CNG stock shoots up amid merger rumors
by Julie R. Cryser

    A spokesman at the Pittsburgh-based Consolidated Natural Gas Co. would not comment Friday on recent rumors that the company is about to be sold or merged, nor would he comment on why the company's stock has been traded so heavily within the last several days.
    The natural gas company's stock closed Friday at 56 1/2 points per share, up 3 3/4 from Thursday. At the beginning of February the company's stock was trading at about 49 3/8.
    The volume of trading of the company's stock has nearly doubled from the beginning of the month during a time when similar natural gas stocks have remained steady. The number of shares traded Friday hit 811,600, up from an average of about 350,000.
    "The stock has been really weak until here recently," according to a Charleston securities analyst. "I don't know if there's anything going on out there, but it's done pretty well."
    That sums it up. Nobody is certain what's going on with the natural gas distribution company, which has refused to discuss why its stock has suddenly become so strong. Rumors sometimes fuel stock trading. Often times, however, they are followed up by actual sales.
    Analysts in Charleston and company employees in Clarksburg, where the company employs between 500 and 600 people through CNG Transmission and Hope Gas, said Friday that a sale or perhaps a merger may be imminent.
    Postings on the Internet's Yahoo business page have also run rampant with discussions about what might be coming down the pike. Employees reported Friday that the company is printing a letter in Pittsburgh that will be distributed to its employees on Monday.
    It has also been reported that the company will hold a press conference in Pittsburgh on Monday to announce its sale to Dominion Resources Inc., a Virginia-based firm. CNG officials in Pittsburgh would not confirm that a press conference will be held. "We never comment on rumors," a company spokesman in Pittsburgh said. Robert Fulton, a CNG Transmission Co. spokesman in Clarksburg, said he has heard nothing from the company about a pending sale.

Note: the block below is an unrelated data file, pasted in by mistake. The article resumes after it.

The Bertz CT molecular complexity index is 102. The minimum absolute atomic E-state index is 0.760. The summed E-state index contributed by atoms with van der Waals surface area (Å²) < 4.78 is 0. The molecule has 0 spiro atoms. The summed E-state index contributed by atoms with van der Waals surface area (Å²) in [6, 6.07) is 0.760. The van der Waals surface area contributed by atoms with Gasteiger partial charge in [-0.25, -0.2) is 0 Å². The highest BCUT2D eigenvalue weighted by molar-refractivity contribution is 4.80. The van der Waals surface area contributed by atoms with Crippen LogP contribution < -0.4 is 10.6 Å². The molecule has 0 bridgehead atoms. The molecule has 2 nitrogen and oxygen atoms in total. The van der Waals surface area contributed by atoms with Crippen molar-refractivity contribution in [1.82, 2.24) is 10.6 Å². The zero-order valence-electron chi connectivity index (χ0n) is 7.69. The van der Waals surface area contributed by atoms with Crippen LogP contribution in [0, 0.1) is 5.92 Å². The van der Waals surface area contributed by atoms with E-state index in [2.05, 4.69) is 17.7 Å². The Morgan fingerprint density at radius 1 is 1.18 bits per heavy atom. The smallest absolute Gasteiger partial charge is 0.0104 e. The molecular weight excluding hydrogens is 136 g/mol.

Dominion Resources is a holding company that offers electric power, natural gas development and financial services with operations in the United States, Canada, Great Britain, Argentina, Belize, Bolivia and Peru.
    The company, headquartered in Richmond, has three subsidiaries with a total of $18 billion in assets and more than 11,000 employees, according to the company's web page. Dominion's stock, listed as D on the New York Stock Exchange, was steady Friday, opening the day at 43 11/16 and closing the same.
    Several messages were left for a spokesman with Dominion Resources Friday but he did not return any telephone calls. Local economic development officials said they had only heard rumors of a pending sale.
    Rumors have circulated for years that CNG plans to move its Clarksburg offices to Pittsburgh and a recent announcement of a reorganization that would bring all five of CNG's subsidiaries  (including Clarksburg-based CNG Transmission and Hope Gas) under one management team sparked renewed fears.
    Through the reorganization effort, CNG plans to lay off 5 percent of its 5,200 of its employees system-wide, enabling it to become a leaner and more efficient company. CNG operates in Ohio, Pennsylvania,  Virginia, West Virginia and New York.
Company officials assured Clarksburg residents in December that the company was not moving out of the city, saying the company is "alive and well in Clarksburg."
    CNG as a whole, however, hasn't been all that healthy. Although the company recently announced company records for both reserve additions and production for 1998, it also reported that income from continuing operations had fallen from $318.9 million in 1997 to $287.7 million in 1998.
    "Results for the quarter and all of 1998 were hurt by the negative impacts of significantly warmer weather in the service territories of CNG's local gas distribution companies and lower oil and natural gas wellhead prices caused by a slump in those markets," according to a company press release.